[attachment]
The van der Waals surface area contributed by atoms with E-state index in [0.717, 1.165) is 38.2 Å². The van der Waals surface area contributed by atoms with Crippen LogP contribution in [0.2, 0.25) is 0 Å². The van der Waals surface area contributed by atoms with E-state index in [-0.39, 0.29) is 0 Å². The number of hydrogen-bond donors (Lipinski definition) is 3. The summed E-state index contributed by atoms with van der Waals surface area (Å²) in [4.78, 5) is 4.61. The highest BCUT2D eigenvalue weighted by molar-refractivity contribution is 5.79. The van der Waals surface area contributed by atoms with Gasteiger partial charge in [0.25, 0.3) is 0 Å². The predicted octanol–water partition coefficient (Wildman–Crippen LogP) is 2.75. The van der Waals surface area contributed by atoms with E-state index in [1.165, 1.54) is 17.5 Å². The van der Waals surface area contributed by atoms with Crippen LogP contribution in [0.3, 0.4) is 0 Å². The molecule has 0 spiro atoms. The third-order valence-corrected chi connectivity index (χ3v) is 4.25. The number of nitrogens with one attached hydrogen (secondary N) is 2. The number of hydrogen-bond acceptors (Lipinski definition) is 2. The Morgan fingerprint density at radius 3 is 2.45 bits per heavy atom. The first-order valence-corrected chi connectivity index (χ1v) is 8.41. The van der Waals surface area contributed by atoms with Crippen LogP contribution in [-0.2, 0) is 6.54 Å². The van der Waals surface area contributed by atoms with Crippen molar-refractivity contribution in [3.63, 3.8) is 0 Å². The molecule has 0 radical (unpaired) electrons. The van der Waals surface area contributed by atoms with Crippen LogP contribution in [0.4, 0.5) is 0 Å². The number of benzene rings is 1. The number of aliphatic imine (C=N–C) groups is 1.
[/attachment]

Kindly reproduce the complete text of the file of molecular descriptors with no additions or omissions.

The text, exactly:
The van der Waals surface area contributed by atoms with E-state index in [0.717, 1.165) is 38.2 Å². The van der Waals surface area contributed by atoms with Crippen LogP contribution in [0.2, 0.25) is 0 Å². The van der Waals surface area contributed by atoms with E-state index in [-0.39, 0.29) is 0 Å². The number of hydrogen-bond donors (Lipinski definition) is 3. The summed E-state index contributed by atoms with van der Waals surface area (Å²) in [4.78, 5) is 4.61. The highest BCUT2D eigenvalue weighted by molar-refractivity contribution is 5.79. The van der Waals surface area contributed by atoms with Gasteiger partial charge in [0.25, 0.3) is 0 Å². The predicted octanol–water partition coefficient (Wildman–Crippen LogP) is 2.75. The van der Waals surface area contributed by atoms with E-state index in [1.165, 1.54) is 17.5 Å². The van der Waals surface area contributed by atoms with Crippen LogP contribution in [0.3, 0.4) is 0 Å². The molecule has 0 spiro atoms. The third-order valence-corrected chi connectivity index (χ3v) is 4.25. The number of nitrogens with one attached hydrogen (secondary N) is 2. The number of hydrogen-bond acceptors (Lipinski definition) is 2. The Morgan fingerprint density at radius 3 is 2.45 bits per heavy atom. The first-order valence-corrected chi connectivity index (χ1v) is 8.41. The van der Waals surface area contributed by atoms with Crippen LogP contribution in [-0.2, 0) is 6.54 Å². The van der Waals surface area contributed by atoms with Crippen molar-refractivity contribution in [3.63, 3.8) is 0 Å². The molecule has 0 radical (unpaired) electrons. The van der Waals surface area contributed by atoms with Crippen LogP contribution in [0.4, 0.5) is 0 Å². The number of benzene rings is 1. The number of aliphatic imine (C=N–C) groups is 1.